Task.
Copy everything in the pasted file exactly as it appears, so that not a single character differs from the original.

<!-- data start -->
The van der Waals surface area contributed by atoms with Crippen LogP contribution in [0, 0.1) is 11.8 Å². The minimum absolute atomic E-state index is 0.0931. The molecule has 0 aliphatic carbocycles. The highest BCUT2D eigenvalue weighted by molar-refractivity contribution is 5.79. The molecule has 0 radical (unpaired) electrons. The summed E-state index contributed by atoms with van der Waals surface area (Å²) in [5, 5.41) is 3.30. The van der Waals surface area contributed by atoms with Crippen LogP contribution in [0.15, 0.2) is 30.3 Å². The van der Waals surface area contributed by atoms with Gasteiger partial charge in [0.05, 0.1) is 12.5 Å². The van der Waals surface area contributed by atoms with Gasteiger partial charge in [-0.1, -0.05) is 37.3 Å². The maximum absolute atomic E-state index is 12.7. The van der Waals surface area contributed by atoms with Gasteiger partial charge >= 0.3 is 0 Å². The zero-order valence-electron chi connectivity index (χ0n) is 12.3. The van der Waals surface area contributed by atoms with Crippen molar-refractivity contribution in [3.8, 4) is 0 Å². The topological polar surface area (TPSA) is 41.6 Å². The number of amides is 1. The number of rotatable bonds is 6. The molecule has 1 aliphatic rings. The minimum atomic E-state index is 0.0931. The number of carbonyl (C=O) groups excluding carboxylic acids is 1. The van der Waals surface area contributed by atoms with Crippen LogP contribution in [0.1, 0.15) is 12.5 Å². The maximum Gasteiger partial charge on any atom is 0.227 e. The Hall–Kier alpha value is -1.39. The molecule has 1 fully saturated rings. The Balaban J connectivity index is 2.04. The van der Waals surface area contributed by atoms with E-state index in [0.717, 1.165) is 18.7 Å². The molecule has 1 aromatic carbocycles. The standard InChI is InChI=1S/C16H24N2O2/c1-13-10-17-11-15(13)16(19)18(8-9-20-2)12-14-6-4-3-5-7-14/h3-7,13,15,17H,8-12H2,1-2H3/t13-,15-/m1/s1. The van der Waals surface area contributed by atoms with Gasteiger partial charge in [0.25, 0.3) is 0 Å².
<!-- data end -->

The van der Waals surface area contributed by atoms with Crippen LogP contribution in [0, 0.1) is 11.8 Å². The minimum absolute atomic E-state index is 0.0931. The molecule has 0 aliphatic carbocycles. The highest BCUT2D eigenvalue weighted by molar-refractivity contribution is 5.79. The molecule has 0 radical (unpaired) electrons. The summed E-state index contributed by atoms with van der Waals surface area (Å²) in [5, 5.41) is 3.30. The van der Waals surface area contributed by atoms with Crippen LogP contribution in [0.15, 0.2) is 30.3 Å². The van der Waals surface area contributed by atoms with Gasteiger partial charge in [0.05, 0.1) is 12.5 Å². The van der Waals surface area contributed by atoms with Gasteiger partial charge in [-0.1, -0.05) is 37.3 Å². The maximum absolute atomic E-state index is 12.7. The van der Waals surface area contributed by atoms with Gasteiger partial charge >= 0.3 is 0 Å². The zero-order valence-electron chi connectivity index (χ0n) is 12.3. The van der Waals surface area contributed by atoms with Crippen molar-refractivity contribution in [3.8, 4) is 0 Å². The topological polar surface area (TPSA) is 41.6 Å². The number of amides is 1. The number of rotatable bonds is 6. The molecule has 1 aliphatic rings. The minimum atomic E-state index is 0.0931. The number of carbonyl (C=O) groups excluding carboxylic acids is 1. The van der Waals surface area contributed by atoms with Crippen LogP contribution in [0.1, 0.15) is 12.5 Å². The maximum Gasteiger partial charge on any atom is 0.227 e. The Hall–Kier alpha value is -1.39. The molecule has 1 fully saturated rings. The Balaban J connectivity index is 2.04. The van der Waals surface area contributed by atoms with E-state index in [0.717, 1.165) is 18.7 Å². The molecule has 1 aromatic carbocycles. The standard InChI is InChI=1S/C16H24N2O2/c1-13-10-17-11-15(13)16(19)18(8-9-20-2)12-14-6-4-3-5-7-14/h3-7,13,15,17H,8-12H2,1-2H3/t13-,15-/m1/s1. The van der Waals surface area contributed by atoms with Gasteiger partial charge in [0.25, 0.3) is 0 Å².